A bomb crater has been found in the corner of Lyne fields; nobody knew about it until Mr Stanford was clearing the area of brambles. It has made quite a small crater for a bomb, and all the kids were searching for shrapnel. It’s like a magnet, there have been no bombs falling in Chertsey for ages. Now the kids come from all around the town. I’m not interested in collecting the stuff, I leave it for Donald and Kenny, they have lots of it and they swop it with other boys as if it is stamp collecting. Saturday morning is the day we help mum, so Don has to give shrapnel collecting a miss this time.
I have finished putting some white Blanco on my plimsoles. It’s a bit pointless as they are completely worn out. I have no idea why I do this every weekend, white tennis plimsoles seem out of place with the rest of my clothes.
Don is in the garden, he is very good at growing things, peas, and beans and even some onions. We all do something to help mum on a Saturday—she works all the rest of the week doing other people’s housework. My job is putting the washing through the mangle and hanging it on the line. My white plimsoles hang by the laces on the post, they will be dry in no time with this hot sun. I go into the kitchen with a bowl of peas from the garden and start to shell them. Helping mum at the weekend is the only time I have her to myself, we talk about all sorts of things.
I say something as I walk into the kitchen that a boy of ten should never be heard to say. It sounds more like something a housewife would say to a neighbour over the fence. But I can’t stop myself from saying it, it makes my mum laugh out loud—which isn’t a bad thing.
“It’s a lovely day for drying, isn’t it”?
She leans forward with her hands deep in the soapy water and just shakes with laughter, I wish I could see her laugh like this more often.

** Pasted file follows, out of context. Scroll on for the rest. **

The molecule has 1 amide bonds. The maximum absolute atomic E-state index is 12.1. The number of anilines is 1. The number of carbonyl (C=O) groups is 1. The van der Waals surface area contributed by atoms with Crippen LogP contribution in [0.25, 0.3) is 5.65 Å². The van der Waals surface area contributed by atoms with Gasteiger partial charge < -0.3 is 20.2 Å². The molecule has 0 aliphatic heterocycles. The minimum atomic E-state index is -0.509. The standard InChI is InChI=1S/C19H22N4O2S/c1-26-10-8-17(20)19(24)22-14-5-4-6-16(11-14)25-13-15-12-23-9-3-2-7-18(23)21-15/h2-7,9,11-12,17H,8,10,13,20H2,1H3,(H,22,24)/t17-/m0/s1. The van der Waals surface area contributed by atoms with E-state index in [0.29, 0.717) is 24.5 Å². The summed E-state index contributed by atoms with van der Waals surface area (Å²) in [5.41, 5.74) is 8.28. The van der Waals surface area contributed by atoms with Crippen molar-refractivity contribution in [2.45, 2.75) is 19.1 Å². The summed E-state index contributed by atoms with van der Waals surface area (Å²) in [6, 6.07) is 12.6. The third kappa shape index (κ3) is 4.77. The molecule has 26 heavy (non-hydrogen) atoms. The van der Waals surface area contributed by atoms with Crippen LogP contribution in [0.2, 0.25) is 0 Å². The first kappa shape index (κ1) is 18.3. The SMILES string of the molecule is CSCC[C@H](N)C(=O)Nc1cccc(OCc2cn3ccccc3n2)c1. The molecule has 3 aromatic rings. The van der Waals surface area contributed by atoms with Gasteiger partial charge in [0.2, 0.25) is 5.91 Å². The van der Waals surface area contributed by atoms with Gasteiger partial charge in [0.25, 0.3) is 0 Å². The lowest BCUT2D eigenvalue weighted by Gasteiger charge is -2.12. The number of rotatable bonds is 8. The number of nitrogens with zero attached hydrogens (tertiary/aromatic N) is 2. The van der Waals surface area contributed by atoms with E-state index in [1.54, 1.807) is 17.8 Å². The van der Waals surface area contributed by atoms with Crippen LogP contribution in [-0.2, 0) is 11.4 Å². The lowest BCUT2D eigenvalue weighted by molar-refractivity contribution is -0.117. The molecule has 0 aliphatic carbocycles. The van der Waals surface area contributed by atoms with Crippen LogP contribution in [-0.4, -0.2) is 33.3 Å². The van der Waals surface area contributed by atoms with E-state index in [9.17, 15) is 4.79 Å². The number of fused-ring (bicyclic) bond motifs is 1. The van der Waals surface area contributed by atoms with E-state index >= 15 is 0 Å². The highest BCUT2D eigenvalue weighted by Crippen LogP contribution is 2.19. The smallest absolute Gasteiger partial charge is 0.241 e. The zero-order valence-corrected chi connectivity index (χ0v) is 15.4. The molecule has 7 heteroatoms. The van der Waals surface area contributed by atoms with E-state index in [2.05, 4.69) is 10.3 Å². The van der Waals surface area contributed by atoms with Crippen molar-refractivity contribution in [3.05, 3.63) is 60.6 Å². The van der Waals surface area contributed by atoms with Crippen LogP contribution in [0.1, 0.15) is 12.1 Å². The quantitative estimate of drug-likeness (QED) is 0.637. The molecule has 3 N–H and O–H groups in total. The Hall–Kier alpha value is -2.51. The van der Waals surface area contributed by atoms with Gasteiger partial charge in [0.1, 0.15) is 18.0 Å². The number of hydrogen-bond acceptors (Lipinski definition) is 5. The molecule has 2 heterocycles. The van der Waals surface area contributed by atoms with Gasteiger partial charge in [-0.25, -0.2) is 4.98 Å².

I had noticed she had seemed a bit odd earlier this morning, she kept looking over her shoulder at me while she was doing the washing. Now she is drying her hands and looking at me more seriously, I am wondering, now what have I done.
“Trevor,” she said in a quiet voice.
For some reason, I have never quite understood, my mother sometimes calls me ‘Trevor’. I can understand when she calls me by my brother’s names, Don, or Bernard, it happens all the time, but Trevor— we haven’t got any Trevor’s in the family.
“Trevor”. she says, “I know you like helping me with the washing, but boys of your age should be doing more boyish things, like helping your brother in the garden”.
She looks straight at me, and I wonder what she is going to say next.
“Do you have a girlfriend”?
“Of course, I do, lots of them”.
“No, I mean a special one that you really like”.
“No, not really, I have a special boy-friend though, Dave”.
She keeps looking at me for quite a long time, then very quietly says.
“Have they told you about the birds and bees at school yet”?
Oh, I thought, not that old rubbish, Dave reckoned it can’t be true, you have only to look at the size of a bee, compared to that of a bird, even a little Wren. They will tell you anything old rubbish at school.
“Miss Weller, one of our new teachers, did start to explain it to us, but Laurie Zubiena kept interrupting her and asking lots of questions. Then she started to cry, I don’t think she is old enough to be a teacher she’s always crying. Mrs. Ayres had to take over the class, anyway Don has told me all about it”.
“Did he now, and what did your brother tell you”?
“He said they were delivered by a stork”.
“Wait till I see him, he’s always telling you stories, babies are not delivered by a stork”.
She gives a long sigh. “Put the kettle on and let’s have nice cup of tea”.
She says this, as if it was no good going on. I know I am a bit backward, but I just knew Don’s story about the stork was total rubbish. The trouble I am having now though, is where do all these blooming babies come from? There does seem to be a lot of them about in Chertsey.